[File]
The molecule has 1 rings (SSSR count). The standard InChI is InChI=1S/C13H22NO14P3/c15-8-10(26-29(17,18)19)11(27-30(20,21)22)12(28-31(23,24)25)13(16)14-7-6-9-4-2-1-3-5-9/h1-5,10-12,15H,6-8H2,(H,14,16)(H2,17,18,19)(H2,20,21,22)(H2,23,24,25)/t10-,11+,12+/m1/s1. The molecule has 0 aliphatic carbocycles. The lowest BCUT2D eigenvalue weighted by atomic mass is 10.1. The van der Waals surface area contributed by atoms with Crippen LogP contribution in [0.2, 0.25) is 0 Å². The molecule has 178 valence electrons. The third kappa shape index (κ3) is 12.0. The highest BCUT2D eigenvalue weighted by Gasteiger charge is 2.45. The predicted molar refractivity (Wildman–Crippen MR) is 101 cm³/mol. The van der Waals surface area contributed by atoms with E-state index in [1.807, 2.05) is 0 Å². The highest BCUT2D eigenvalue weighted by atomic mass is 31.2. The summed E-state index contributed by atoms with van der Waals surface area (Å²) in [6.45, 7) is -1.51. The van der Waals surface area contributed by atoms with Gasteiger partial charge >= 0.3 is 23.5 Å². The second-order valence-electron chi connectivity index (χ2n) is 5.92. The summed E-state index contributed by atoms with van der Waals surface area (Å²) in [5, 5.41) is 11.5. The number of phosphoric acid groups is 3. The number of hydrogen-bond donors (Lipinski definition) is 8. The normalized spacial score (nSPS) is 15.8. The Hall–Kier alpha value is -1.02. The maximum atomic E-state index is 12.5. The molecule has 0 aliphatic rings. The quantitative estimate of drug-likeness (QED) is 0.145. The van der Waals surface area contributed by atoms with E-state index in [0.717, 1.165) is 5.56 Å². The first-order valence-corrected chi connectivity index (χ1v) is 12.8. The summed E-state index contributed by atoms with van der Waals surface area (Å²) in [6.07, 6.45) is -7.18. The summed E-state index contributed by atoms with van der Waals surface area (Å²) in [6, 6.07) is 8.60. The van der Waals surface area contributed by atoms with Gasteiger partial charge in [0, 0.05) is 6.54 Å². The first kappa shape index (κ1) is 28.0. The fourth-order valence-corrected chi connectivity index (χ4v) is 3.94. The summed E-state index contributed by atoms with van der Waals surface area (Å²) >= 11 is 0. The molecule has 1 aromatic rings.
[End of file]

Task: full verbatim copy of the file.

The molecule has 1 rings (SSSR count). The standard InChI is InChI=1S/C13H22NO14P3/c15-8-10(26-29(17,18)19)11(27-30(20,21)22)12(28-31(23,24)25)13(16)14-7-6-9-4-2-1-3-5-9/h1-5,10-12,15H,6-8H2,(H,14,16)(H2,17,18,19)(H2,20,21,22)(H2,23,24,25)/t10-,11+,12+/m1/s1. The molecule has 0 aliphatic carbocycles. The lowest BCUT2D eigenvalue weighted by atomic mass is 10.1. The van der Waals surface area contributed by atoms with Crippen LogP contribution in [0.2, 0.25) is 0 Å². The molecule has 178 valence electrons. The third kappa shape index (κ3) is 12.0. The highest BCUT2D eigenvalue weighted by Gasteiger charge is 2.45. The predicted molar refractivity (Wildman–Crippen MR) is 101 cm³/mol. The van der Waals surface area contributed by atoms with E-state index in [1.807, 2.05) is 0 Å². The highest BCUT2D eigenvalue weighted by atomic mass is 31.2. The summed E-state index contributed by atoms with van der Waals surface area (Å²) in [6.45, 7) is -1.51. The van der Waals surface area contributed by atoms with Gasteiger partial charge >= 0.3 is 23.5 Å². The second-order valence-electron chi connectivity index (χ2n) is 5.92. The summed E-state index contributed by atoms with van der Waals surface area (Å²) in [5, 5.41) is 11.5. The number of phosphoric acid groups is 3. The number of hydrogen-bond donors (Lipinski definition) is 8. The normalized spacial score (nSPS) is 15.8. The Hall–Kier alpha value is -1.02. The maximum atomic E-state index is 12.5. The molecule has 0 aliphatic rings. The quantitative estimate of drug-likeness (QED) is 0.145. The van der Waals surface area contributed by atoms with E-state index in [0.717, 1.165) is 5.56 Å². The first-order valence-corrected chi connectivity index (χ1v) is 12.8. The summed E-state index contributed by atoms with van der Waals surface area (Å²) in [6.07, 6.45) is -7.18. The summed E-state index contributed by atoms with van der Waals surface area (Å²) in [6, 6.07) is 8.60. The van der Waals surface area contributed by atoms with Gasteiger partial charge in [0, 0.05) is 6.54 Å². The first kappa shape index (κ1) is 28.0. The fourth-order valence-corrected chi connectivity index (χ4v) is 3.94. The summed E-state index contributed by atoms with van der Waals surface area (Å²) >= 11 is 0. The molecule has 1 aromatic rings.